The Soviet regime’s dekulakization and collectivization campaigns of the 1920s and early 1930s proved to be one of the most repressive and violent periods in the history of the USSR. Millions of peasants were forced onto collective farms; many of those who were not collectivized were disenfranchised, disposed of their property, and later arrested, imprisoned, exiled or murdered. Thousands of Mennonites in Ukraine were involved in this process — not only as victims of collectivization and dekulakization, but also as agents of the state and the repression that divided communities and families. In this virtual event, Colin P. Neufeldt examined the variegated and complex roles that Mennonites played in this very tumultuous and destructive period of Soviet history.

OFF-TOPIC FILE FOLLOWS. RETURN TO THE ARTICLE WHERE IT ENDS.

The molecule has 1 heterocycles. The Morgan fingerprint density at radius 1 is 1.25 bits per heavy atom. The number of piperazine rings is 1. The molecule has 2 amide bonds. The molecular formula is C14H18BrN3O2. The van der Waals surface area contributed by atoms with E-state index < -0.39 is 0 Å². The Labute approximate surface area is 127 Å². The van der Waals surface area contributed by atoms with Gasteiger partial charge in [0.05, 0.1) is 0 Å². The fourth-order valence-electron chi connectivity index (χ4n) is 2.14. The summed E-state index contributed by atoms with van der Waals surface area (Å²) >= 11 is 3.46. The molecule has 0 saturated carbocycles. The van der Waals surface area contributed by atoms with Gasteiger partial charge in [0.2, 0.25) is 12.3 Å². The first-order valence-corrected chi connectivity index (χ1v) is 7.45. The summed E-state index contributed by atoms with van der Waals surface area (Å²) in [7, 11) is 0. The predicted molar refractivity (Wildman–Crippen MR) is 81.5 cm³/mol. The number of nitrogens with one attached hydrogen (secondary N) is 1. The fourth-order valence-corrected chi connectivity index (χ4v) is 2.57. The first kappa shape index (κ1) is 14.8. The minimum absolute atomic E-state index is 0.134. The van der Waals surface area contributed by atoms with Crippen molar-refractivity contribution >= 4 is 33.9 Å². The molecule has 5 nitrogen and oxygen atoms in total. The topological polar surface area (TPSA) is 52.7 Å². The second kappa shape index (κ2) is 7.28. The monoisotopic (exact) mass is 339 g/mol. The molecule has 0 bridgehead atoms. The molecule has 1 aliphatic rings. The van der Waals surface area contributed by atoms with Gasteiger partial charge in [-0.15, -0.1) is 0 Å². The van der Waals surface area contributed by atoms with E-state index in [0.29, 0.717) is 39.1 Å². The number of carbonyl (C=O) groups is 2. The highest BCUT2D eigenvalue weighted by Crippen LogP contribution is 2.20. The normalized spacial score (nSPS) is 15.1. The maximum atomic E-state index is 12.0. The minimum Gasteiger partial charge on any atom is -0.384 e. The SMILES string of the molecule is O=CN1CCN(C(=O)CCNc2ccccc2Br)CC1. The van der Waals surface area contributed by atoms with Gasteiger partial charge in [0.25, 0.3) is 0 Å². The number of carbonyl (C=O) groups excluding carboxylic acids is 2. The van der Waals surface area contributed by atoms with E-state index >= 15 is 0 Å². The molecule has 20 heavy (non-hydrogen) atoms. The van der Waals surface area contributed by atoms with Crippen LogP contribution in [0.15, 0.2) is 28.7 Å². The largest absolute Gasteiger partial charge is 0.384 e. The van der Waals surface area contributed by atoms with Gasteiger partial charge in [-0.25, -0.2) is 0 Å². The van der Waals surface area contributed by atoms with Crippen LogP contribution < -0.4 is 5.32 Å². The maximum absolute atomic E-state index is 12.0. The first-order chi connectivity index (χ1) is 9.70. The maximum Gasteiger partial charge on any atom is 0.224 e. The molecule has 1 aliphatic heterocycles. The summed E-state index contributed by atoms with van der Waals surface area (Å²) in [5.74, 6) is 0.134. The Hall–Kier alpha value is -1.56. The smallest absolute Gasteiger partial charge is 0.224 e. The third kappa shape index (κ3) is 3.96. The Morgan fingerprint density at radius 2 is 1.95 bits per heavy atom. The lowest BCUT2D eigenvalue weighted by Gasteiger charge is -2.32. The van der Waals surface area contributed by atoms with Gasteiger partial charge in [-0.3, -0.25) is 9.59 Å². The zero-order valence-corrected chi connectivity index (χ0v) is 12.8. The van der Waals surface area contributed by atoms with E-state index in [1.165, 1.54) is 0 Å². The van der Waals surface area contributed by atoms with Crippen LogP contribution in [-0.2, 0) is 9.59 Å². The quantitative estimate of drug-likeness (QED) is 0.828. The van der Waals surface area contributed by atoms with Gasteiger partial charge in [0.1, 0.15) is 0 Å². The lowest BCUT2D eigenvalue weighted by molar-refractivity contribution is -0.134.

Colin Neufeldt is a professor of history at Concordia University of Edmonton, where his research focus is Mennonites in Soviet Ukraine. His publications include The Public and Private Lives of Mennonite Kolkhoz Chairmen in the Khortytsia and Molochansk German National Raĭony in Ukraine (1928–1934). Colin is also a practicing barrister and solicitor.
Sponsored by the Paul Toews Professorship Fund and the Centre for Transnational Mennonite Studies.